The charges against Rolfes and McIntosh come on the heels of a series of incidents where environmental activists have been dealt hefty charges for actions challenging the petrochemical, oil, and gas industries in Louisiana.
In August 2018, Louisiana legislators passed a law establishing a new felony charge for anyone who trespasses on critical infrastructure facilities, including chemical manufacturing facilities and oil and gas pipeline construction sites. Over the following couple months, police used the new law to charge 14 people protesting the oil company Energy Transfer’s Bayou Bridge pipeline, as well as a journalist. Local prosecutors have not yet acted on the charges.
Last October, police charged Gregory Manning, the legally blind pastor of Broadmoor Community Church and a member of the Coalition Against Death Alley, with a felony for allegedly inciting a riot. Authorities said Manning failed to immediately leave a hallway outside the office of the Louisiana Association of Business and Industry during a protest against the association’s influence over state politics. A prosecutor later dropped all charges.
This spring, legislators passed an enhanced version of the critical infrastructure law, which would have ramped up charges for trespass during a state of emergency. Louisiana Gov. John Bel Edwards vetoed the bill.
To Rolfes and McIntosh’s attorneys, the timing of the latest charges is particularly suspect. At 9:30 a.m. on Juneteenth, the June 19 holiday celebrating the emancipation of slaves in the U.S., Quigley — Rolfes and McIntosh’s pro bono lawyer, who is also a professor at Loyola University New Orleans — received a phone call from a Baton Rouge Police Department detective, notifying him that a warrant was out for the pair’s arrest. (Formosa and the Baton Rouge Police Department did not immediately respond to requests for comment.)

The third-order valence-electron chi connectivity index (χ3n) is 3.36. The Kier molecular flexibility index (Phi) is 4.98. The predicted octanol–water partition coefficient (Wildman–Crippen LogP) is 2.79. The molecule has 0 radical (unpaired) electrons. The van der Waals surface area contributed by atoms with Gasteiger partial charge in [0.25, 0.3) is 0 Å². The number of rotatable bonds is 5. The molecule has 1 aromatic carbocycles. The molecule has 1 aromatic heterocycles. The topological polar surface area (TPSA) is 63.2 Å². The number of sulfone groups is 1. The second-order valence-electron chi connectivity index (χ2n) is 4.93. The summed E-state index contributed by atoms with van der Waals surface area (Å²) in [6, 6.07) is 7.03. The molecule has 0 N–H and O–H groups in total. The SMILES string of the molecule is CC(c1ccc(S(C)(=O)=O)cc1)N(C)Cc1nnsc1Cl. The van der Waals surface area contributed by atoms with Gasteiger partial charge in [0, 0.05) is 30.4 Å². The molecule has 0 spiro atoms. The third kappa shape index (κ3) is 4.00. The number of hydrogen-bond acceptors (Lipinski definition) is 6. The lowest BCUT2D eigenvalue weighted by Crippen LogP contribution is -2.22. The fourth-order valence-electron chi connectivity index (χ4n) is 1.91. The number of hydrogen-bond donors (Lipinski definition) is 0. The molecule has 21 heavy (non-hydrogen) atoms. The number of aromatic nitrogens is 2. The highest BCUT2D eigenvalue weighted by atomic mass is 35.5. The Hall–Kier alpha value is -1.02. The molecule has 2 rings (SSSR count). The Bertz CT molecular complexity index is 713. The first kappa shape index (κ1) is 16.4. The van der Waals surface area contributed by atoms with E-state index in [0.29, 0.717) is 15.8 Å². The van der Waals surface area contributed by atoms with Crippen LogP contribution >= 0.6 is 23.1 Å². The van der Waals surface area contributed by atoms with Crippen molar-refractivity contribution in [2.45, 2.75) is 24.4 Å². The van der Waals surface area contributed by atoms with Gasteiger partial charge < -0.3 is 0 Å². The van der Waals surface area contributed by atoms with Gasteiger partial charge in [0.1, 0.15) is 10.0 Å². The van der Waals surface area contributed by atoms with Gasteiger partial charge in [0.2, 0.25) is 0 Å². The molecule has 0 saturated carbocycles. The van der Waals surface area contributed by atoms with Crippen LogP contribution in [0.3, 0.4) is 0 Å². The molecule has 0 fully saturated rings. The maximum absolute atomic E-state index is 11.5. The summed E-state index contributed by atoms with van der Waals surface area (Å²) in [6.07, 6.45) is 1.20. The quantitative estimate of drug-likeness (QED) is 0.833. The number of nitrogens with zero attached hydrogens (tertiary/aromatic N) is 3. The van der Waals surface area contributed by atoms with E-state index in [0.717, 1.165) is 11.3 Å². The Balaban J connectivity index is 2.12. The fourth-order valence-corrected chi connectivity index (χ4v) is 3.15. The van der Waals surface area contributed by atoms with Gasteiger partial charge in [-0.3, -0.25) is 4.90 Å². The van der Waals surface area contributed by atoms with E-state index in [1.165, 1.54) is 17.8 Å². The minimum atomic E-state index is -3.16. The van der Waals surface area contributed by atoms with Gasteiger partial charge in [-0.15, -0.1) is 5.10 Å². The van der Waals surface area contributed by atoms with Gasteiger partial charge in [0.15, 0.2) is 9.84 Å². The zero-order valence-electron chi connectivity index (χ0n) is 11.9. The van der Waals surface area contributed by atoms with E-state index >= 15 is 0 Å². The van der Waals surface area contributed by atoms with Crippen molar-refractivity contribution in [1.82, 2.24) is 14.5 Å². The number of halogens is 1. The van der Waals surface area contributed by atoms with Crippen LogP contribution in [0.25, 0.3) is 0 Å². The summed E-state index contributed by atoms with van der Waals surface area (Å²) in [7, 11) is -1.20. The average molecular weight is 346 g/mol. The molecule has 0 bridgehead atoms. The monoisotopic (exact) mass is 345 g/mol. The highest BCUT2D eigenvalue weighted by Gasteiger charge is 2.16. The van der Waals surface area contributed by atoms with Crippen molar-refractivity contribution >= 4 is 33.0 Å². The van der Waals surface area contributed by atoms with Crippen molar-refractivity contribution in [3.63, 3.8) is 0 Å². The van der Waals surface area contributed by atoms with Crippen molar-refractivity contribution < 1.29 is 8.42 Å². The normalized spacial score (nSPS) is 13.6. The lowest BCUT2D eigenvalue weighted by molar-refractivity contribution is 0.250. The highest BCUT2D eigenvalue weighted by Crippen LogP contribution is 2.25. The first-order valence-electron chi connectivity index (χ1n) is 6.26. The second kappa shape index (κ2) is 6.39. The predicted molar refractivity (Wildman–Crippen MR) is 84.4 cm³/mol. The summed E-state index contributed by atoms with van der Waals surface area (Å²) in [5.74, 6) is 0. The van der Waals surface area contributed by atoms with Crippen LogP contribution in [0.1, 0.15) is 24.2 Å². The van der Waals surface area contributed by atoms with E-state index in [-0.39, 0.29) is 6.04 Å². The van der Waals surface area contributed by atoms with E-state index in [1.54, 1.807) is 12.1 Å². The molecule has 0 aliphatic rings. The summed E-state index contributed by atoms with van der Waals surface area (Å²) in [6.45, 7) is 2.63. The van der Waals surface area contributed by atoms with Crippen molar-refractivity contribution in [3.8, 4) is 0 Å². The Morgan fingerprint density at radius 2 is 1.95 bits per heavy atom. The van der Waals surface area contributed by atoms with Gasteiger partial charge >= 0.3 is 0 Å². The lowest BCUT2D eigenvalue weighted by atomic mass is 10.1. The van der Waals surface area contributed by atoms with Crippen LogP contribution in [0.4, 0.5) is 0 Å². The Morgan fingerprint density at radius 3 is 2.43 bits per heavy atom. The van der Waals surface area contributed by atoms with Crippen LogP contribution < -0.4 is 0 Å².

“It seems more than a little suspicious that this long dormant warrant was activated 12 hours after Formosa lost in court. It seems like it’s clearly retaliation.”
Both the activists were en route to a ceremony at a burial site for enslaved people, located in a field where Formosa plans to build one of its facilities. The right to carry out the ceremony had been hard-won: Formosa had fought in court for the past week to prevent community members from holding the gathering. A judge denied the company’s final appeal only the night before.
The detective told Quigley that the charges had been filed in April, but they’d held off on issuing the warrant because of risks associated with the coronavirus pandemic. “It seems more than a little suspicious that this long dormant warrant was activated 12 hours after Formosa lost in court,” said Quigley. “It seems like it’s clearly retaliation.”
Spees, the Center for Constitutional Rights attorney, said, “If there’s such a danger, why wait seven months and pick the day of a community celebration of its liberation from slavery to send that message?”
In response to the latest charges, local organizers are launching the Alliance to Defend Democracy to push back on the increasing criminalization.
“Five years ago — maybe three years ago — this kind of charge against an activist would have had an isolating effect. The movements are stronger now,” said Spees. “It’s an overreach, and it’s going to backfire.”
Correction: June 26, 2020
An earlier version of this story said that, in 2018, police used a new Louisiana law to charge 15 people protesting Energy Transfer’s Bayou Bridge pipeline. It has been changed to reflect that 14 protesters and one journalist were charged. The article has also been updated to include comment from the Baton Rouge Police Department.